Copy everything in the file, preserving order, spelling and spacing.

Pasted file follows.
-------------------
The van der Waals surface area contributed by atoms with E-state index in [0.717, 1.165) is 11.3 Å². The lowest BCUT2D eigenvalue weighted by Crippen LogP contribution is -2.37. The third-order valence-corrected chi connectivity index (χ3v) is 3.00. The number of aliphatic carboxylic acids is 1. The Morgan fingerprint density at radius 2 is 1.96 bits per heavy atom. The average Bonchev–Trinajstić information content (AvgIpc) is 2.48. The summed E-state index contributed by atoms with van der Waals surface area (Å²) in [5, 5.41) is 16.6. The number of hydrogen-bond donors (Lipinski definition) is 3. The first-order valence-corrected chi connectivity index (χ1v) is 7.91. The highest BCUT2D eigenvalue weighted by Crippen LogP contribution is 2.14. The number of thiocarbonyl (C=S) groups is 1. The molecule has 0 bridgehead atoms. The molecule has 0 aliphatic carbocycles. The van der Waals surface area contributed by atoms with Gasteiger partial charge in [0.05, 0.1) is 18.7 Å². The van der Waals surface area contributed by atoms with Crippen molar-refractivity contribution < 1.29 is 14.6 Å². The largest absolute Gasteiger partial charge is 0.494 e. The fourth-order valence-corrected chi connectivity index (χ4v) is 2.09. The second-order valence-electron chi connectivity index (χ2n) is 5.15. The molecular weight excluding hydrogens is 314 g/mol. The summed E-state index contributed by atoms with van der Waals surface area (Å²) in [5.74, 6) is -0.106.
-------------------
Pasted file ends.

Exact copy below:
The van der Waals surface area contributed by atoms with E-state index in [0.717, 1.165) is 11.3 Å². The lowest BCUT2D eigenvalue weighted by Crippen LogP contribution is -2.37. The third-order valence-corrected chi connectivity index (χ3v) is 3.00. The number of aliphatic carboxylic acids is 1. The Morgan fingerprint density at radius 2 is 1.96 bits per heavy atom. The average Bonchev–Trinajstić information content (AvgIpc) is 2.48. The summed E-state index contributed by atoms with van der Waals surface area (Å²) in [5, 5.41) is 16.6. The number of hydrogen-bond donors (Lipinski definition) is 3. The first-order valence-corrected chi connectivity index (χ1v) is 7.91. The highest BCUT2D eigenvalue weighted by Crippen LogP contribution is 2.14. The number of thiocarbonyl (C=S) groups is 1. The molecule has 0 bridgehead atoms. The molecule has 0 aliphatic carbocycles. The van der Waals surface area contributed by atoms with Gasteiger partial charge in [0.05, 0.1) is 18.7 Å². The van der Waals surface area contributed by atoms with Crippen molar-refractivity contribution < 1.29 is 14.6 Å². The largest absolute Gasteiger partial charge is 0.494 e. The fourth-order valence-corrected chi connectivity index (χ4v) is 2.09. The second-order valence-electron chi connectivity index (χ2n) is 5.15. The molecular weight excluding hydrogens is 314 g/mol. The summed E-state index contributed by atoms with van der Waals surface area (Å²) in [5.74, 6) is -0.106.